Worldwide efforts to develop preventative and therapeutic treatments for coronavirus associated disease of 2019 (COVID-19), caused by SARS-CoV-2 (Severe Acute Respiratory Syndrome Coronavirus 2), are intensely focused on identification of potential targets based on its molecular virology and disease biology. Given it could be a considerable time before an effective vaccine is widely available, it’s crucial to find drugs providing symptomatic and life-saving relief as soon as possible.
As of April 13, 2020 more than 160 potential drug candidates were under evaluation to treat COVID-19 patients¹⁾. These include monoclonal antibodies, anti-virals, anti-malarials in combination with antibiotics, interferon therapies and small molecule enzyme inhibitors such as kinase inhibitors. FDA approved kinase inhibitors under investigation for off-label use in SARS-CoV-2 include those targeting Bruton’s Tyrosine Kinase (BTK) and Janus Kinases (JAK) as examples. The newest compound in this category is AstraZeneca’s Calquence (acalabrutinib), a BTK inhibitor, administered by the NCI to a select group of ventilated COVID-19 patients at Walter Reed Army Medical Center. Its promising results have warranted expanded controlled clinical trials²⁾. BTK inhibitors block the BTK protein in a key signaling pathway that when dysregulated, leads to the excessive white blood B-cell production seen in chronic lymphocytic leukemia (CLL). BTK inhibitors also have anti-inflammatory properties. The rationale of applying a BTK inhibitor to SARS-CoV-2 is that it may dampen the cytokine storm seen in critically ill COVID-19 patients with advanced lung involvement (pneumonia), which can lead to death. Other BTK inhibitors such as ibrutinib, (AbbVie and Johnson & Johnson Johnson’s Imbruvica®) and the monoclonal antibody Actemra® (Roche) used to treat rheumatoid arthritis, are under consideration for evaluation in advanced lung disease patients with the virus.
Janus Kinase (JAK) inhibitors approved as rheumatologic and/or auto-immune therapies and now under consideration or in clinical trials to treat the severe inflammatory response seen in seriously ill COVID-19 patients include baricitinib (Lilly’s Olumiant®), tofacitinib (Pfizer’s Xeljanz®), and ruxolitinib (Novartis & Incyte’s Jakafi®).
Preclinical research recently published in Nature reported that the spike glycoprotein of SARS-CoV-2 interacts with hACE2 (human angiotension converting enzyme 2), a host receptor of the virus used for entry, and that PIKfyve is critical for virus entry. This has created interest in the potential of PIKfyve inhibitors to treat COVID-19. Using HEK293/hACE2 cells as a pseudotype viral system and 2 PIKfyve kinase inhibitor research reagents, apilimod and YM201636, the researchers were able to demonstrate the compounds’ effect on significantly limiting entry of SARS-CoV-2 S pseudovirions in a dose dependent manner, suggesting that PIKfyve might be a potential drug target for viruses that enter cells through endocytosis in general³⁾. Apilimod had been in development as treatment for B-cell non-Hodgkin lymphoma and amyotrophic lateral sclerosis/frontotemporal dementia, under the name LAM-002 by AI Therapeutics. It is thought to hold promise for targeting the viral replication mechanism associated with SARS-CoV-2 host cell entry and as a potential combination therapy with anti-viral drugs such as Gilead Sciences’ remdesivir¹⁾. While apilimod currently has no approved clinical role, it is another example where targeting the mechanism of intracellular trafficking associated with SARS-CoV-2 is hoped to result in finding effective therapies.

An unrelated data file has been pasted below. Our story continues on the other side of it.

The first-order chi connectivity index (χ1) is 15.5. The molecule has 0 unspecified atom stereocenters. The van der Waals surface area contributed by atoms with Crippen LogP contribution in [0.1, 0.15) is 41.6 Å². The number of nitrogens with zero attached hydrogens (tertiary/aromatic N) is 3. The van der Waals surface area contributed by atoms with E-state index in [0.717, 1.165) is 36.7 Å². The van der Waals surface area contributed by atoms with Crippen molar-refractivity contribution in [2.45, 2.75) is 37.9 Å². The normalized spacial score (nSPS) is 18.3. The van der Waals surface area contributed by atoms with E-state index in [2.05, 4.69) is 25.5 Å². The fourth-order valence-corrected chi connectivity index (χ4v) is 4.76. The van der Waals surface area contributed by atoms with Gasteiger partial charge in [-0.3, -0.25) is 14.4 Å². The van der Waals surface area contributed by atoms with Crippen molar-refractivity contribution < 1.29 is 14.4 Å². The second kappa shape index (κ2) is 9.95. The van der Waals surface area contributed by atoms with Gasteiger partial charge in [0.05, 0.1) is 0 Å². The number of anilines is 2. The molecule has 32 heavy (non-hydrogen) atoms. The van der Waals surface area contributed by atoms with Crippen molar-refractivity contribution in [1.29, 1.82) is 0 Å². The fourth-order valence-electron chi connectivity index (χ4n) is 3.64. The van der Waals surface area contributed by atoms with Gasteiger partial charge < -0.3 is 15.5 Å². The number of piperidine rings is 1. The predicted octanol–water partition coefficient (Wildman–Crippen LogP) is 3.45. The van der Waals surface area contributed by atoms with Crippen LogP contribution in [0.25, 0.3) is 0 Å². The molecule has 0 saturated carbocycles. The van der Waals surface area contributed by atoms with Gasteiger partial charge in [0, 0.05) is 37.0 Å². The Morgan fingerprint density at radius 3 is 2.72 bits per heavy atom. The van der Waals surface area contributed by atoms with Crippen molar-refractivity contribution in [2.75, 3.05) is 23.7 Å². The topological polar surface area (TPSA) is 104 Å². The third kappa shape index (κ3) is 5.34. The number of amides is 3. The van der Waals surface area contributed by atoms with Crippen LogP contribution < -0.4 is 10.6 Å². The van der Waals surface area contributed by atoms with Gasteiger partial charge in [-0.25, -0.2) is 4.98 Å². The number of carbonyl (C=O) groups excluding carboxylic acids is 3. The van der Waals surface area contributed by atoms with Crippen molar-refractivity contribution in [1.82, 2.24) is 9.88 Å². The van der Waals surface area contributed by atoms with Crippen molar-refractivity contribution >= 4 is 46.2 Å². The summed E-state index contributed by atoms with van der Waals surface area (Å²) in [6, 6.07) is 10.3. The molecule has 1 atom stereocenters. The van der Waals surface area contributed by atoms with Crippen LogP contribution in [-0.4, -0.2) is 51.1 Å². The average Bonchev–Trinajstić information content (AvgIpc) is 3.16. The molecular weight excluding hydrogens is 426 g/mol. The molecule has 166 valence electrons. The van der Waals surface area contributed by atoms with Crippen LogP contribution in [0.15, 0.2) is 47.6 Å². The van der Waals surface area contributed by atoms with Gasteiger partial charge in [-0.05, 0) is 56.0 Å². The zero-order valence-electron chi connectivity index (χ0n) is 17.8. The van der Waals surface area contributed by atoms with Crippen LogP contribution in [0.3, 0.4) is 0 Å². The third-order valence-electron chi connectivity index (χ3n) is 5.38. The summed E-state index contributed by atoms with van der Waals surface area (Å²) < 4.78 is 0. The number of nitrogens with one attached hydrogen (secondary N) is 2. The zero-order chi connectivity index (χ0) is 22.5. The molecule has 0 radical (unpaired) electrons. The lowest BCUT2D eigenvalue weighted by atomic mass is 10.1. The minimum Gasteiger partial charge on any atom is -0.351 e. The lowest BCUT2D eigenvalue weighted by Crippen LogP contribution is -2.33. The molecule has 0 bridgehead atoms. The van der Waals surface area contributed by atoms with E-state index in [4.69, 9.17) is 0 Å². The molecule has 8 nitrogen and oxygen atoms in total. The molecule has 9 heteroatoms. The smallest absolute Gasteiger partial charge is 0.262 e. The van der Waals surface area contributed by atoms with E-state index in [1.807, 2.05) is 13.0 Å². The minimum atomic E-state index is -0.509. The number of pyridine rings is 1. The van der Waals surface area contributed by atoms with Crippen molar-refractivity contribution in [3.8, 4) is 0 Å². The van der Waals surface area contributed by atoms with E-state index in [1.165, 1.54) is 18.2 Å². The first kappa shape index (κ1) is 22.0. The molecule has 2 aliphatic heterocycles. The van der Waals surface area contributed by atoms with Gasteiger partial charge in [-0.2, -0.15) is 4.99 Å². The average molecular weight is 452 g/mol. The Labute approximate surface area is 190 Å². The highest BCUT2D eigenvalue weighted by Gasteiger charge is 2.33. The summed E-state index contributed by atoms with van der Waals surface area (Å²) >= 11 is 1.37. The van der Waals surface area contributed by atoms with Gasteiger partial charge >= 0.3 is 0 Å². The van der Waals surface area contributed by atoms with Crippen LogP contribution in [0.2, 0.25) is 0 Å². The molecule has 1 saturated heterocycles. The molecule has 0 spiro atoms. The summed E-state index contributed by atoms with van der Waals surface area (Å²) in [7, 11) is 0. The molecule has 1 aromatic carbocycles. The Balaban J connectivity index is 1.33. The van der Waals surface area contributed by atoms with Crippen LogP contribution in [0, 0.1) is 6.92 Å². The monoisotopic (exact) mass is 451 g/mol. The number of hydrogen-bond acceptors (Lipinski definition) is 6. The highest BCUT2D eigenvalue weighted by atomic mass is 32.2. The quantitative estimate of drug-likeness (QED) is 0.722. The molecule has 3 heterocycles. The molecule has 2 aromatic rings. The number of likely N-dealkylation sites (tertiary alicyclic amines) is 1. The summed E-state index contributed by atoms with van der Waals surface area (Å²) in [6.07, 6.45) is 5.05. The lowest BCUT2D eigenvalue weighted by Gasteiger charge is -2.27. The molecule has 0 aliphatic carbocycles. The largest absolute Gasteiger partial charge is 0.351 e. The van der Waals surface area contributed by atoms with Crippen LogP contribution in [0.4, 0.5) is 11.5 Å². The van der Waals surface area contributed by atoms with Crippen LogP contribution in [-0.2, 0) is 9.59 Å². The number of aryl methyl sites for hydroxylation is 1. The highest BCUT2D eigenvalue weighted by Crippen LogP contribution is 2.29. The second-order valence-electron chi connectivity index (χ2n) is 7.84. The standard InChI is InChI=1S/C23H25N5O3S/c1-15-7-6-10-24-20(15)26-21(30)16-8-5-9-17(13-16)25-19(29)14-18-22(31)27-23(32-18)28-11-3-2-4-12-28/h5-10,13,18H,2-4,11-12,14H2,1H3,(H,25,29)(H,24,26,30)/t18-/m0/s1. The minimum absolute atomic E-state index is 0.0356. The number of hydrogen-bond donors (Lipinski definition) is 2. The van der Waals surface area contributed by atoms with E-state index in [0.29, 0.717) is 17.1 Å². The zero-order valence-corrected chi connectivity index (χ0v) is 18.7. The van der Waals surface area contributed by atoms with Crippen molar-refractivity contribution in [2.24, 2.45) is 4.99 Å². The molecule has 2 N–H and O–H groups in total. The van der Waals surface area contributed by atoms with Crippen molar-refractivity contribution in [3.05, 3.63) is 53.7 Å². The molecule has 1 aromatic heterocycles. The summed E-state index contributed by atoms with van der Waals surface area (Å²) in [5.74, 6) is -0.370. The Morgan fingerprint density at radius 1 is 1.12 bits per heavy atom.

Because kinases represent integral signaling molecules in such a wide array of key cellular functions, undoubtedly additional kinases could emerge as therapeutic targets in the fight against COVID-19 and possibly other viruses going forward.
Carna Biosciences - The Kinase Company - offers activity-based biochemical assays, cellbased assays and residence time analysis services with kinome-wide coverage where BTK,Janus, and lipid kinase family members such as PIKfyve are among the many kinase targets available for interrogation. Our products and services have been used globally by drug development teams for more than 15 years. It is our hope that the high quality reagents and services we provide will assist research institutes, pharmas and biotech companies in the fight against COVID-19, the coronavirus family as well as other viral diseases of the future.
To learn more, please feel free to contact us!
 Genetic Engineering News, “Vanquishing the Virus-160+ covid-19 drug and vaccine candidates in development”, Philippidis, A, 13
 Forbes, “AstraZeneca’s Calquence shows early promise for Covid-19 patients”, Vardi, N. 2020, 14 April 2020
 Qian, Z. & Wang, J., et al, Nature Communications, 2020; 11(1):1620, pgs 1-12, Characterization of spike glycoprotein of SARS-CoV-2 on virus entry and its immune cross-reactivity with SARS-CoV.